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    To me it looks like this is more than a technique issue, and obviously the ones with the 56mm look much better. PhotoZone, the lens testing site, reports that problems with the Fuji lenses ("bad copies") are not all that uncommon. This may also be the case with other manufacturers - I've certainly had a few bad copies of Canon and Tamron lenses in the past. At any rate, I am always careful to test the new Fuji lenses I buy immediately after purchase so that any problems are identified within the return/exchange period.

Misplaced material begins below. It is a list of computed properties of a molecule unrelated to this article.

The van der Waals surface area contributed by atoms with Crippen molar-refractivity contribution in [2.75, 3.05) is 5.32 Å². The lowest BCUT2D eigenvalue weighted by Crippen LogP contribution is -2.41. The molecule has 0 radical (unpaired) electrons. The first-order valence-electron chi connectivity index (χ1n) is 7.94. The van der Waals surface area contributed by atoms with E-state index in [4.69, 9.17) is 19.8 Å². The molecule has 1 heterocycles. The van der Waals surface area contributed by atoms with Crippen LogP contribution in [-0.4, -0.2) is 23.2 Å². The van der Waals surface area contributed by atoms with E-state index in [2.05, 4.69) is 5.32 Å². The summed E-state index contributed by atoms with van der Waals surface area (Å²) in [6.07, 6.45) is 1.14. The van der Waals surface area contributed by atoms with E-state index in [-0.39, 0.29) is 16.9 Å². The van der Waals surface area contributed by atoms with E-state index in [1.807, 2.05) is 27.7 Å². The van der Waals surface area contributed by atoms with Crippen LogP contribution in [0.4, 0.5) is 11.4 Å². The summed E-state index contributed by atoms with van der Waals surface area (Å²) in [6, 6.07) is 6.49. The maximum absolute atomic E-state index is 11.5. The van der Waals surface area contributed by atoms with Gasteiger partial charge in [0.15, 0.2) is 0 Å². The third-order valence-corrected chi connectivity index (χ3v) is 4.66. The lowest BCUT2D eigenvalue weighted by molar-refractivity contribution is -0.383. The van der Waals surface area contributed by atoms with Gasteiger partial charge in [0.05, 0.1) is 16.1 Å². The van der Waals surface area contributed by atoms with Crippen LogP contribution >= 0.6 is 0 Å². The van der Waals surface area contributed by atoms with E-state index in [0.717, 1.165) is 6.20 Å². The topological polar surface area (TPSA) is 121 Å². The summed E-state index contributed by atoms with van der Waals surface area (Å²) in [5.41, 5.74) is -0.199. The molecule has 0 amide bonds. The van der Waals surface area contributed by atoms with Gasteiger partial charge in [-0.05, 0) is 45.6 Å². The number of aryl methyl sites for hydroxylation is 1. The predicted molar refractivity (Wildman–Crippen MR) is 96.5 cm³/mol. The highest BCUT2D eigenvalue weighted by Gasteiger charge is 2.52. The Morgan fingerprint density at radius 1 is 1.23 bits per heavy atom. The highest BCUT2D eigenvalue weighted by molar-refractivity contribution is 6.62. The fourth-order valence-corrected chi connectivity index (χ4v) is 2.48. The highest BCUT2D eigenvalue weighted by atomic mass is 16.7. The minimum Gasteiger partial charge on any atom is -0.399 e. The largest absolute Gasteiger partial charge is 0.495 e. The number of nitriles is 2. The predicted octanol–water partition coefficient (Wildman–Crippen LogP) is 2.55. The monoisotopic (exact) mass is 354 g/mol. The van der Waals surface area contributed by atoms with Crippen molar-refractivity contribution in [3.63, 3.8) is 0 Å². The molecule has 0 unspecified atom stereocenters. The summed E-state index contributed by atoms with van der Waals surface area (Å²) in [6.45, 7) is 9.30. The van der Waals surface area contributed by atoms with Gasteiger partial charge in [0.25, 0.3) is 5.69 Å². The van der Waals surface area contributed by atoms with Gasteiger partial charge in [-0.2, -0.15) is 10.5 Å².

19. mikegee

    mikegee Premium Member

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    Sometime using the smallest focus point can result in out of focus results. try using the 2nd smallest size focus point that may correct the problem.
     
  20. beakhammer

    beakhammer Premium Member

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    I always use the largest possible focus point, usually the largest one, but missed-focus doesn't explain the stuff that looks like motion blur in some of the shots.